So, as my good wife had become exasperated with being my interpreter, she enrolled me in a basic Italian night class run by the local municipal for stranieri (immigrants). The teacher Maestra Piera is in her late 50s. Her eyes glitter with excitement as she explained to my wife that if I want to learn Italian, all I have to do is listen to everything she says. Oh and importantly attend her class regularly. This seems far removed from the way I was taught in school. I seem to remember it took the threat of the cane and detention for me to apply myself to the lessons.

On my first lesson, I was determined not to draw attention to myself. I quietly entered the classroom and walked to a desk at the back of the room.  As I started to sit down, Maestra Piera pointed at me and announced to the class “Lui e’ Inglese, si chiama Peter.” (He is English, his name is Peter) She then pointed to a desk at the front of the class and shouted “Vieni Peter, vieni qui.”  (Come Peter, come here) The horrors of my former school life quickly returned as I slowly dragged myself to the front of the class and sat down in the desk that is normally reserved for the naughty boy. I was beginning to wonder if I would have to produce a sick note signed by my wife when I decided to skip a lesson.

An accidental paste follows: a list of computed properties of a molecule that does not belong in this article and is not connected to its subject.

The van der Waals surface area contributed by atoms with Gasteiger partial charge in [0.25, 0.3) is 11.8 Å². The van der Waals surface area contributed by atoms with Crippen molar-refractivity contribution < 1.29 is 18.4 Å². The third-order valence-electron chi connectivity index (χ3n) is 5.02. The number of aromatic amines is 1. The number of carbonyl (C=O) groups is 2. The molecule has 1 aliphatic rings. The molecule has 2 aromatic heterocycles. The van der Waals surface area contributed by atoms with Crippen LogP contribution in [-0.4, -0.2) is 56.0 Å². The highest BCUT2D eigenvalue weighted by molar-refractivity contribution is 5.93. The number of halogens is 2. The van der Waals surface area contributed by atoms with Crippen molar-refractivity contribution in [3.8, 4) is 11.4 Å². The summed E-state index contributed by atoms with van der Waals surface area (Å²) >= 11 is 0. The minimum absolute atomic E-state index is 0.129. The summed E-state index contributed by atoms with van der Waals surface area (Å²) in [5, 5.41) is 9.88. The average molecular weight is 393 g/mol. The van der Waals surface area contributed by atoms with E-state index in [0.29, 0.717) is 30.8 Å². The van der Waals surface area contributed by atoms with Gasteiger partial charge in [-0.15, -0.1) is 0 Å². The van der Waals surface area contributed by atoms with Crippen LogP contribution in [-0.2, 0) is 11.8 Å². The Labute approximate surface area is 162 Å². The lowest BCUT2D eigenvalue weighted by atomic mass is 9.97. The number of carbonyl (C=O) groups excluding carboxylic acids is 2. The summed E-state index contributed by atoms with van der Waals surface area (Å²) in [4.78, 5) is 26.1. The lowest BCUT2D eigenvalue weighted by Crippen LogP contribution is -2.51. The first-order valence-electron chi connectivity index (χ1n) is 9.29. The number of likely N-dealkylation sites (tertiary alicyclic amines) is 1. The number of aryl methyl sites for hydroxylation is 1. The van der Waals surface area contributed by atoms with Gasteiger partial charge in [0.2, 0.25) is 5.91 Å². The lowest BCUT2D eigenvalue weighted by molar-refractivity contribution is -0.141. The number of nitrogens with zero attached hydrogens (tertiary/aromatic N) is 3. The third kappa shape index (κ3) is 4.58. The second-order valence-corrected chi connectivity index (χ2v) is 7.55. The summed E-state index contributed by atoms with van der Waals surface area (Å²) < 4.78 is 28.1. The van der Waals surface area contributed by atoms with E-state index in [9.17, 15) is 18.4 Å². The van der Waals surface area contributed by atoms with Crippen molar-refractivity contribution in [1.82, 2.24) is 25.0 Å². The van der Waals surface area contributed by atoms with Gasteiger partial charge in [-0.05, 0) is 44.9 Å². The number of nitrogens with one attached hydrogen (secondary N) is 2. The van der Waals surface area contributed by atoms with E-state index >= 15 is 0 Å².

The classroom is the same as any schoolroom that I have sat or stood in the corner of. The only difference is the desks are scored with graffiti in Italian, Giuseppe Ti Amo Loradana. (Giuseppe loves Loradana) As I sat waiting for the lesson to begin I started to thumb through my new Italian – English dictionary, wondering if my homework would include backing it in brown paper. As I sat there wishing I was somewhere else I become aware of all the different languages that were being spoken in the room Russian, Ukrainian and a lot of French but no English.